At the launch event for the new Michelin Power road tyre, the company claimed large performance gains – both over its previous Pro4 and its competitors. We used some science to find out.
Most of Michelin’s annual R&D spend of €700m goes into car tyres, where rolling resistance can account for up to 20 per cent of fuel consumption. The technology developed for cars, including silica-based tread compounds, has now been incorporated into its latest range of cycle tyres and Michelin claims impressive results.
The Michelin Power Competition tyres are the replacements for the Pro4 Service Course, and are aimed at road competition. Michelin claims that the Power Competition saves 10 watts of power over the company’s previous top-end model and bases this claim on tests done by third-party tyre specialists, Finnish Energy. But what does it actually mean to you and I? Apparently, for a rider and bike weighing 70kg, this could save 85 seconds over 40km at 35kph over the old tyre.
Alternatively it could equate to over a minute off the time to climb Alpe d’Huez, a weight loss of 1.5kg, 54 seconds on the 2015 Time Trial World Championship course or 2.8m in a 30 second sprint.
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At the launch event, we tested the new Michelin Power Competition tyres against the Pro4s on the company’s cycle tyre test track at Ladoux. We rode 5.5km at a constant 180 watts on the Pro4 Service Course before swapping for the Power Competitions and repeating the exercise. A group of 30 journalists rode an average of 0.8kph faster on the new tyre.
It’s an exercise which Michelin has repeated dozens of times with its own test riders, with strikingly similar results: overall the Power Competitions were 0.9kph faster than the Pro4s.The Michelin Power Competition tyres are available in 23mm and 25mm widths with claimed weights of 195g and 215g respectively.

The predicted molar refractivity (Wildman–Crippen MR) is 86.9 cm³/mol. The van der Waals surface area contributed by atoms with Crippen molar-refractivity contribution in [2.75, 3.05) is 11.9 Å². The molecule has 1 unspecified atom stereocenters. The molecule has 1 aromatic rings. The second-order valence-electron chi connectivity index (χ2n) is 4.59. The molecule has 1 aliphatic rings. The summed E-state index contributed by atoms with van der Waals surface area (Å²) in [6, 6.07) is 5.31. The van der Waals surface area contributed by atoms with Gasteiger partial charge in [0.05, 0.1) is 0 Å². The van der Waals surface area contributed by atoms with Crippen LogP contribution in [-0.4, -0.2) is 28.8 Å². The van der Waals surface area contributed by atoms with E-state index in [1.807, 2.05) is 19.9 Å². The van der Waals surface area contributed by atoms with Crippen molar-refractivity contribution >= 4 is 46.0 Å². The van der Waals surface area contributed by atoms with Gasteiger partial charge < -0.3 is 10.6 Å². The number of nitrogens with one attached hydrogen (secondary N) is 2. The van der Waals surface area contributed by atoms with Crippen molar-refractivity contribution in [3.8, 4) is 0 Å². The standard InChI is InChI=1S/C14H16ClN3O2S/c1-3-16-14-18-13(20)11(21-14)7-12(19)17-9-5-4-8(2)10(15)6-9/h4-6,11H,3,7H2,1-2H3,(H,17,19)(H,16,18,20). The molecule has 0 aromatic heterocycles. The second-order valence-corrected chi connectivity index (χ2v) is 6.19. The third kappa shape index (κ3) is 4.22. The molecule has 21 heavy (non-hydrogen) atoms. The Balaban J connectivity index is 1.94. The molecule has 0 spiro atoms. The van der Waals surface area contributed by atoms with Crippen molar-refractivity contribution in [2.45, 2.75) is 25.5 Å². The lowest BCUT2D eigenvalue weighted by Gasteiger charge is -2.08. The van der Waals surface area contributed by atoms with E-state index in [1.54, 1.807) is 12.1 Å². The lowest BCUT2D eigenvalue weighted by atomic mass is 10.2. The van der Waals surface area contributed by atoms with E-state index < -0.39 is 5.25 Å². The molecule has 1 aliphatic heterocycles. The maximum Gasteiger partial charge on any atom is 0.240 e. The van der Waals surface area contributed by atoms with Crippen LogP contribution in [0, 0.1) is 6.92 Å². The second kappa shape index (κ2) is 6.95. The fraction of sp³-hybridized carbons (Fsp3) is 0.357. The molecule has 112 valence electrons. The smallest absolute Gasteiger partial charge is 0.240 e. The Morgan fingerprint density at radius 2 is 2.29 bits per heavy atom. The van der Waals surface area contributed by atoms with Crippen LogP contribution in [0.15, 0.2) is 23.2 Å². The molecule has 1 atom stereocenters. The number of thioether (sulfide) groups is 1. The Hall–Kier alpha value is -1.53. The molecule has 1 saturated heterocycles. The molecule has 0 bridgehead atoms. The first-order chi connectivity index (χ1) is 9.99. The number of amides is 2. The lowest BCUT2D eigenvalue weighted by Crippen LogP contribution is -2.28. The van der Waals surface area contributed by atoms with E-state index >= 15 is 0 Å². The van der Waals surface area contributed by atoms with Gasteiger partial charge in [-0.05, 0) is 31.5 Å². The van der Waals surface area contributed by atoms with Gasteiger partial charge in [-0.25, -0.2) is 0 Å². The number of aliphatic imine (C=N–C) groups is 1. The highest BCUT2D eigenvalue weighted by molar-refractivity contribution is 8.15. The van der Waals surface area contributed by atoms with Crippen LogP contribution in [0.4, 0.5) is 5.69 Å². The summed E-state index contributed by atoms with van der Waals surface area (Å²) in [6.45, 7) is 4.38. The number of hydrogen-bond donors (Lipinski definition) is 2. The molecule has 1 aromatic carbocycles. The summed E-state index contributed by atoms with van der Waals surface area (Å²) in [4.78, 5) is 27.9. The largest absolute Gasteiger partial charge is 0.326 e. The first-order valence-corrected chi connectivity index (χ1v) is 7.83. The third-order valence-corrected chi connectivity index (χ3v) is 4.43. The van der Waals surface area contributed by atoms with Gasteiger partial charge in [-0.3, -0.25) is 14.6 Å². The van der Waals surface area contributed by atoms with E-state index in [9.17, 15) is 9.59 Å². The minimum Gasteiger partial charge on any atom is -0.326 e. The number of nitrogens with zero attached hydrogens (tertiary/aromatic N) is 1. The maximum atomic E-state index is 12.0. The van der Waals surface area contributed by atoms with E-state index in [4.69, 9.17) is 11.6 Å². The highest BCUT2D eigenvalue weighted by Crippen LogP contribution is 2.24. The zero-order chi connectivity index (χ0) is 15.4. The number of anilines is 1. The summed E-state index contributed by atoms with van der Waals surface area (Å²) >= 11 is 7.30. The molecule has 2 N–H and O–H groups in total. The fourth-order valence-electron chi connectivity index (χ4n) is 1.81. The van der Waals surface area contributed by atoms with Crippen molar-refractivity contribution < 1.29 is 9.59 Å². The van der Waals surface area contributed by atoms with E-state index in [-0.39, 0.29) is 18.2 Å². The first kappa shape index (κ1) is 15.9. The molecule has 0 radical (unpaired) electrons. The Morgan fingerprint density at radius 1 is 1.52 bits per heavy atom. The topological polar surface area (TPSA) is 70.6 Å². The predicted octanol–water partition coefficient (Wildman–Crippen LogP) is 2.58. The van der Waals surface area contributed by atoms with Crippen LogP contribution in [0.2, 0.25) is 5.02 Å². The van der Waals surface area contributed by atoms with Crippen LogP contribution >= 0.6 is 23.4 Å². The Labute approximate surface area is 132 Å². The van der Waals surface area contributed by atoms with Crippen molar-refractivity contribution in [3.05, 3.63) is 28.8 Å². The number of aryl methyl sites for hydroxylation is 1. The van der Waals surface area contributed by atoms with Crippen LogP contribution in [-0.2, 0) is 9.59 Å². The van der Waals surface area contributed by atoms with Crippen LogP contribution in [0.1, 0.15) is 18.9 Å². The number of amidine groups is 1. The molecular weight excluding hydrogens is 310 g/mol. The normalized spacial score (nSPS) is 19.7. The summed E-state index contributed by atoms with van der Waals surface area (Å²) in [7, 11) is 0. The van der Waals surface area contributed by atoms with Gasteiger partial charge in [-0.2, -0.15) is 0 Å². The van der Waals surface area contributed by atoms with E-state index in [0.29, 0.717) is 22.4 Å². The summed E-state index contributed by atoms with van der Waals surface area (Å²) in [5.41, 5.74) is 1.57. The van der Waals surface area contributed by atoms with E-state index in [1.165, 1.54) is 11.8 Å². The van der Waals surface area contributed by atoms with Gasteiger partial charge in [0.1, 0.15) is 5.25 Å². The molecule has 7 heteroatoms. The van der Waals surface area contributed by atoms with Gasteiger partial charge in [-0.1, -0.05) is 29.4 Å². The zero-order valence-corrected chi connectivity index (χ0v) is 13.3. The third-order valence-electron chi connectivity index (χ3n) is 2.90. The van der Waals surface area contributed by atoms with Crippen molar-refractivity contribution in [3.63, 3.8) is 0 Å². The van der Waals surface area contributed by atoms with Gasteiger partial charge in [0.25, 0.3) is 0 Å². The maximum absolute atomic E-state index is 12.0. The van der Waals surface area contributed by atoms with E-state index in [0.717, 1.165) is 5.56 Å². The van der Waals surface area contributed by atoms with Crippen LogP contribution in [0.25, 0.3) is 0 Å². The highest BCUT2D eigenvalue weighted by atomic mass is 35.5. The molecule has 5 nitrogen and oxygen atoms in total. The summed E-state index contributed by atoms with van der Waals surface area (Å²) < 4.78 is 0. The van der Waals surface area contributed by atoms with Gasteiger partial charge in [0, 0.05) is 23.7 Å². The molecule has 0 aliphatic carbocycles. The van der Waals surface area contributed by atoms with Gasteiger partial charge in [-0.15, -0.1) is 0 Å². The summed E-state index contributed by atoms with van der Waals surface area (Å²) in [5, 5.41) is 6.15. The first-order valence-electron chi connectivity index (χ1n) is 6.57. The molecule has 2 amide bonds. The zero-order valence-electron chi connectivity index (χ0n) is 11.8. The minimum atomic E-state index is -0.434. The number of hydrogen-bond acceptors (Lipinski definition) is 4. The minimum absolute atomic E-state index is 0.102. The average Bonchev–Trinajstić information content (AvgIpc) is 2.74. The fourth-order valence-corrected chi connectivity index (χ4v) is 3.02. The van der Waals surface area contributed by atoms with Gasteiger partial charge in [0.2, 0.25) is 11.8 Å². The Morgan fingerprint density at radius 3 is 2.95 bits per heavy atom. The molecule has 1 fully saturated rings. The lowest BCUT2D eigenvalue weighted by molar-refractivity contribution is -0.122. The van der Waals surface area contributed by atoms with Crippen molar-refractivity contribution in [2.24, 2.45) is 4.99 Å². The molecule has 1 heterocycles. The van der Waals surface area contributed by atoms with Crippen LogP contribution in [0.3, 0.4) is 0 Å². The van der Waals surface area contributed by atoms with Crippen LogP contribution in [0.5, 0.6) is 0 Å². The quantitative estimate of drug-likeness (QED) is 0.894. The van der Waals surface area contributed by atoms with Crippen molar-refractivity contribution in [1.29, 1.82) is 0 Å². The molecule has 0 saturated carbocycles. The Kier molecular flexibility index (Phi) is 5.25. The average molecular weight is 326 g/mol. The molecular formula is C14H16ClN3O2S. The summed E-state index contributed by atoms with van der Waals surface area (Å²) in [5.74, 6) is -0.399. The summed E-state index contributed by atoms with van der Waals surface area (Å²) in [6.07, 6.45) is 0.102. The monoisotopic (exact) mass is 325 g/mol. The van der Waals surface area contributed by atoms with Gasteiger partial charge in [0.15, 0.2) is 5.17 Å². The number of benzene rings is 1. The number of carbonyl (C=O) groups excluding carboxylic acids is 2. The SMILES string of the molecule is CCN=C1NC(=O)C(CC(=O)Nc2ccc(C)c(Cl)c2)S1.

Naturally we wanted to perform our own testing. In addition to field testing out on the road, in various conditions, engineer and pro rider, Dan Bigham helped me calculate the rolling resistance of these tyres. For the details of the rolling resistance test and the full results you can click here (it’s towards the bottom of the page).
Our testing appeared consistent, with the Michelins coming in third place just behind the Bontrager R4 and Vittoria Corsa G+. The key thing though, is that the Michelins are lighter, which will mean lower inertia and also.. The Michelin Power Competition tyres EW also lighter on your wallet too at about £20 less than the Bontrager R4.
It is difficult to quantify, but I didn’t feel as comfortable in the wet on the Michelins, compared to the Continental GP4000. I did detect some slight slippage of the rear tyre in wet conditions too.
Another thing to note is that although stated as 25mm, they came up at 26mm on our stock rim when measure with calipers. Although light the puncture protection does appear decent and I didn’t puncture while testing even on dirty wet roads.
For more information, head over to Michelin.
Overall these are very impressive, fast tyres that are also reasonably priced. It's nice that our own testing backs up the marketing claims too